Lithium-air batteries are poised to become the next replacement for currently used lithium-ion batteries that power electric vehicles, cell-phones, and computers. Lithium-air batteries can store ten times more energy than lithium-ion batteries, and they are much lighter. But lithium-air batteries could be even more efficient and provide more charge with the incorporation of advanced catalysts made from two-dimensional materials. Catalysts help increase the rate of chemical reactions inside batteries and depending on the type of material from which the catalyst is made, can help significantly boost the ability of the battery to hold and provide energy.
Researchers synthesized several 2D materials that can serve as catalysts. A number of the 2D materials, when incorporated into experimental lithium-air batteries as the catalyst, enabled the battery to hold up to ten times more energy than lithium-air batteries containing traditional catalysts. Currently, electric vehicles average about 100 miles per charge, but with the incorporation of 2D catalysts into lithium-air batteries, that number could be 400 to 500 miles per charge.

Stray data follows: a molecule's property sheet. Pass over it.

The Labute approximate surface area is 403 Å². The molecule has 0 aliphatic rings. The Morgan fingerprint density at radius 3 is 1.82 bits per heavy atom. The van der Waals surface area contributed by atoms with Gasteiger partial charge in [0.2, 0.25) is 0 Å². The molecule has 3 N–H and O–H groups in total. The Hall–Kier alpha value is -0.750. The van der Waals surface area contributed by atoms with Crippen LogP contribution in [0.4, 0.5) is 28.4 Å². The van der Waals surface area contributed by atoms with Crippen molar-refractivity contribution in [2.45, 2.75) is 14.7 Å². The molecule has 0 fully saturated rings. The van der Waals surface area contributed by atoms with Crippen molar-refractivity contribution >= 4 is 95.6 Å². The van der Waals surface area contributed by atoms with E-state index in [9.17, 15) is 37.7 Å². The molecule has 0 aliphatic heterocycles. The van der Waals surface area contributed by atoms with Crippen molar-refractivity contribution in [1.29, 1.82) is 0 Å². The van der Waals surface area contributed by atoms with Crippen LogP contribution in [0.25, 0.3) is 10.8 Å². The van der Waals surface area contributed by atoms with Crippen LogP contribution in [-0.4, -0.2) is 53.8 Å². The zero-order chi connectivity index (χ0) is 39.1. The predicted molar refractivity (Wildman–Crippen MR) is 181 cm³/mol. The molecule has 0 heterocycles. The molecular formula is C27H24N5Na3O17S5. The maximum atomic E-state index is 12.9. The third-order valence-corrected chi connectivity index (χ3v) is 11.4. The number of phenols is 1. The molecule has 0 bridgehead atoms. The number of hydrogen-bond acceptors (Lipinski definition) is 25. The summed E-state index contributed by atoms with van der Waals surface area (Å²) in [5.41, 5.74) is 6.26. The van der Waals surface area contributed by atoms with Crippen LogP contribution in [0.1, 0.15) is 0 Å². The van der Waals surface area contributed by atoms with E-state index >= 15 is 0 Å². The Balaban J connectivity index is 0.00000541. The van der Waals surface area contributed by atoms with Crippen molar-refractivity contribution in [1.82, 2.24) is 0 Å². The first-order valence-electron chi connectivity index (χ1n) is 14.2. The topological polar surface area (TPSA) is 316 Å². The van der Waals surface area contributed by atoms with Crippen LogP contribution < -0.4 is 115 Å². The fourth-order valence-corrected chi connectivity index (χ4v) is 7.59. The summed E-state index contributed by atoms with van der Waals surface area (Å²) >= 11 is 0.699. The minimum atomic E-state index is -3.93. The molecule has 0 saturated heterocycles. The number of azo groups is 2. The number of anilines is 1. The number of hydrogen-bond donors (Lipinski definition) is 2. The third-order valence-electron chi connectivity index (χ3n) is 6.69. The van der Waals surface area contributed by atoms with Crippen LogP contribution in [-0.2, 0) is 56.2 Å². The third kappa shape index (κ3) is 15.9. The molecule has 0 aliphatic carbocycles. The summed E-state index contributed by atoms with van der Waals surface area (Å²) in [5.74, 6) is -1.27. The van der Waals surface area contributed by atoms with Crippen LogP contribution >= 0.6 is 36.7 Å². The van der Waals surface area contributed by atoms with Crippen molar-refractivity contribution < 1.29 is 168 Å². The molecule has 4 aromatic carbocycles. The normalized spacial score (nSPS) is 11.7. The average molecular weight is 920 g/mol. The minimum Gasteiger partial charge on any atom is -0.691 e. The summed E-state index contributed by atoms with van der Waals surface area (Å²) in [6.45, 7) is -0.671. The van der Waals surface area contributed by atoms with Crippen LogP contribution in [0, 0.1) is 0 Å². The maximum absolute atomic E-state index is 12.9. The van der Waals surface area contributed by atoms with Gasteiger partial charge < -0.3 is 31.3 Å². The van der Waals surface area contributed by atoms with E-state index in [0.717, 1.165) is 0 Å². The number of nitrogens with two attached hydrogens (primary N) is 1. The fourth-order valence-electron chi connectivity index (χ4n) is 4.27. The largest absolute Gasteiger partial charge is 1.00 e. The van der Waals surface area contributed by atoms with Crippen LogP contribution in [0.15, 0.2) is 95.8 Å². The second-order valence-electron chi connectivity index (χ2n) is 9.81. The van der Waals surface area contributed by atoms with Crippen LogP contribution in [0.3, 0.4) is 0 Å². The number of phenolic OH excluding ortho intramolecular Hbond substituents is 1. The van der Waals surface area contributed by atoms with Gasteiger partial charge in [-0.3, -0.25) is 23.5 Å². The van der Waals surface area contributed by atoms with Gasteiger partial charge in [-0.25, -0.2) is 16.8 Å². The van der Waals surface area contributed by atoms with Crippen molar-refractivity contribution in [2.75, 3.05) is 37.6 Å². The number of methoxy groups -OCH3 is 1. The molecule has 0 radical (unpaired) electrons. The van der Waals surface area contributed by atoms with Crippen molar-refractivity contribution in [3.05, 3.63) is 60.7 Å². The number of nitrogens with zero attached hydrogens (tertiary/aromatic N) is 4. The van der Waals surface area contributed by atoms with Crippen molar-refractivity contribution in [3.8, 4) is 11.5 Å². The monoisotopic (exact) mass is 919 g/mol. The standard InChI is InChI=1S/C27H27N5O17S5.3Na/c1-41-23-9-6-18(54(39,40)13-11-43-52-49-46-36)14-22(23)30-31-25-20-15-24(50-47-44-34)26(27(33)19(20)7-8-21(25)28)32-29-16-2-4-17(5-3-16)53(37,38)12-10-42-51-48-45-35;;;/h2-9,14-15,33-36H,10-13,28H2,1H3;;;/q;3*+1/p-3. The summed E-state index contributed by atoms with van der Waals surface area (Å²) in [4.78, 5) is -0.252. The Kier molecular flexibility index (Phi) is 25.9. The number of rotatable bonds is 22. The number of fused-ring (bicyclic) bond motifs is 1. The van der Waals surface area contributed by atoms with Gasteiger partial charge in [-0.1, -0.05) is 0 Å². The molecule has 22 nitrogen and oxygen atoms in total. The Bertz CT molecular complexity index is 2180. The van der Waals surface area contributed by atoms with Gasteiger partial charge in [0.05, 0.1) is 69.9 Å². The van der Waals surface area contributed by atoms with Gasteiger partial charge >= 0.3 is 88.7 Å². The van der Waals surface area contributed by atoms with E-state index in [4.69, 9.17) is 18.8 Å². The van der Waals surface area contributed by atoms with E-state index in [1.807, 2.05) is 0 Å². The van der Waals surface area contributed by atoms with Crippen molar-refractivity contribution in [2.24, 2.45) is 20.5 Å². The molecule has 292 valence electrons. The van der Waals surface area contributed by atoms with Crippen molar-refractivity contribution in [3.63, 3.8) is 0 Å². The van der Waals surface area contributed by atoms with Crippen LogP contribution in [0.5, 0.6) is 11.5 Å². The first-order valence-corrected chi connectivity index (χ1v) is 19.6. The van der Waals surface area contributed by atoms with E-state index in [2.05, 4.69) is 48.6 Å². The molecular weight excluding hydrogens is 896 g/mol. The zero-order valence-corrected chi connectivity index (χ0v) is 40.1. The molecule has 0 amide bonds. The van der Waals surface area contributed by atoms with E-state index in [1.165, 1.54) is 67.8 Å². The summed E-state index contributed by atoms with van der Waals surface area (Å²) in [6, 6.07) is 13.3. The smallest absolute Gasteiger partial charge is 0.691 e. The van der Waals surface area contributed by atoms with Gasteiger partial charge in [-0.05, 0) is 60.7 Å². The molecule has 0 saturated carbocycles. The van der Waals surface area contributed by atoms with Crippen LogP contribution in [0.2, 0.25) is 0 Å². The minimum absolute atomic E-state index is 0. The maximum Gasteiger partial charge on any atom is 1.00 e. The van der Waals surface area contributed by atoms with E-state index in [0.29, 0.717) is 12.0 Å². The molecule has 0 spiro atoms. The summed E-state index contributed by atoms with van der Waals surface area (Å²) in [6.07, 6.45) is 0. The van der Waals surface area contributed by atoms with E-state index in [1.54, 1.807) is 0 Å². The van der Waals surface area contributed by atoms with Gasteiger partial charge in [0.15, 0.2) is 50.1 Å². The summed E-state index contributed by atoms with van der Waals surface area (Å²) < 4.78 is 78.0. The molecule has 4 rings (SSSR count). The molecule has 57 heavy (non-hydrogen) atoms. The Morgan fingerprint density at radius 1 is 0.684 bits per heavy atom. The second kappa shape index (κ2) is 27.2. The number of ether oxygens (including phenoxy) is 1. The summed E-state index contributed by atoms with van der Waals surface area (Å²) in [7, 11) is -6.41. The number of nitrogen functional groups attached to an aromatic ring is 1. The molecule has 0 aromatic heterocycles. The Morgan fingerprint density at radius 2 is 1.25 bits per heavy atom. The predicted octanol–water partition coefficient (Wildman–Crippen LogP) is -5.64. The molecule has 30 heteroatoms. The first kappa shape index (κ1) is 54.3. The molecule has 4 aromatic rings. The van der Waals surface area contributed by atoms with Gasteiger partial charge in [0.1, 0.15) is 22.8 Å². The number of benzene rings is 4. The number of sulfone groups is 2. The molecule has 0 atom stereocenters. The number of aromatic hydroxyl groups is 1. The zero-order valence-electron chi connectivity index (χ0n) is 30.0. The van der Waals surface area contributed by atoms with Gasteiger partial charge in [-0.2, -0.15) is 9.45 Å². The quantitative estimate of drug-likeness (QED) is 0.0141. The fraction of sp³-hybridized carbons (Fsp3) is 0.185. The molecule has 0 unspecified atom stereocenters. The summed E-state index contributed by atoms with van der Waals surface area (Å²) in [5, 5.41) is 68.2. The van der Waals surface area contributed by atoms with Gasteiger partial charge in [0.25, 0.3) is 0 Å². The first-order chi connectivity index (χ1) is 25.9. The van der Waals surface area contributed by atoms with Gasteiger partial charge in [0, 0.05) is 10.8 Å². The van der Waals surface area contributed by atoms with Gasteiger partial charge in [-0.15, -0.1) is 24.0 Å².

Fifteen different types of 2D transition metal dichalcogenides (TMDCs) were synthesized. TMDCs are unique compounds because they have high electronic conductivity and fast electron transfer that can be used to participate in reactions with other materials, such as the reactions that take place inside batteries during charging and discharging.
The performance of 15 TMDCs as catalysts were studied in an electrochemical system mimicking a lithium-air battery. The 2D TMDCs helped speed both charging and discharging reactions occurring in lithium-air batteries. The 2D materials also synergize with the electrolyte — the material through which ions move during charge and discharge. The 2D TMDCs and the ionic liquid electrolyte used act as a co-catalyst system that helps the electrons transfer faster, leading to faster charges and more efficient storage and discharge of energy.